A Doctor in the West
Gene Olson was Reference Librarian at the Humanities and Social Sciences Library, University of Alberta, Edmonton.
A Doctor in the West continues the light-hearted story of physicians Morris and Janet Gibson begun in Morris’s earlier One Man’s Medicine (Collins, 1981). Like the first book, this latest offering is a gossipy, easy-to-read aggregate of events and observations chosen from the experiences of the Gibsons on both sides of the Atlantic.
The collected memories that fill the book’s 37 untitled chapters illustrate the author’s perceptions of his profession, his patients, his two countries, the human condition in general, and the prairie experience in general. Always the physician, Gibson is alert to the interesting or exceptional case and prepared to comment on its significance.
The initial chapters outline the Gibsons’ life as a physician team in Hull prior to their decision to immigrate to North America. Disappointment with the attitudes and behaviour of many of their patients following the post-war imposition of socialized medicine in the UK prompted their move to someplace where the “inmates do not run the asylum” (N.B.: Gibson does not use this phrase, but this reviewer considers it an apt description of the author’s viewpoint). Having decided to leave behind their medical practise, hearth and home, and cultural underpinnings, the family had to pick a spot to move “to.” An out-of-date scrap of information brought them the name of a small town in Western Canada that had advertised for a local doctor — Okotoks.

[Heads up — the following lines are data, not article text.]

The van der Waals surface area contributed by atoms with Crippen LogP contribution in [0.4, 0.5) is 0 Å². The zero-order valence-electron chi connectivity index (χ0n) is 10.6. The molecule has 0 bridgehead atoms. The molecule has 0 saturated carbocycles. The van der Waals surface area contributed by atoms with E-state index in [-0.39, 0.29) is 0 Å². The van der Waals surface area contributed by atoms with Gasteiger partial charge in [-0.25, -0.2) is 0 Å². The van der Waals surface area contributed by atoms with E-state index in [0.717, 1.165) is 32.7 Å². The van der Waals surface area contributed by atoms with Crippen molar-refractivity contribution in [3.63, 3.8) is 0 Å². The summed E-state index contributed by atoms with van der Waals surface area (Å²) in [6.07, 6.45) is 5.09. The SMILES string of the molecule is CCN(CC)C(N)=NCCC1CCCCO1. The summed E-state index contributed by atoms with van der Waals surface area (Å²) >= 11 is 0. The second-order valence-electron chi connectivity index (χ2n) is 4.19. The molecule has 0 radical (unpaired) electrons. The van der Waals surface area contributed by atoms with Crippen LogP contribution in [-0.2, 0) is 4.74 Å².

The final chapters record the Gibson family’s heart-warming and often hilarious efforts in establishing themselves as doctors, neighbours, and citizens in a small Alberta town that didn’t know they were coming. Local characters, and Gibson’s medical (and veterinary!) successes and tragedies are recounted through the eyes of the worldly-wise yet naive immigrants. Gibson’s impressions enlarge one’s view of rural Canadians, investing them with values a native-born citizen might not recognize.
According to the book jacket, the now retired Gibson has had 23 years of medical practice in Canada as a country doctor and as professor and head of the Division of Family Medicine at the University of Calgary. The scope of this book which doesn’t touch the latter part of his career suggests that there may be yet another volume to the life and times of Morris Gibson, family doctor.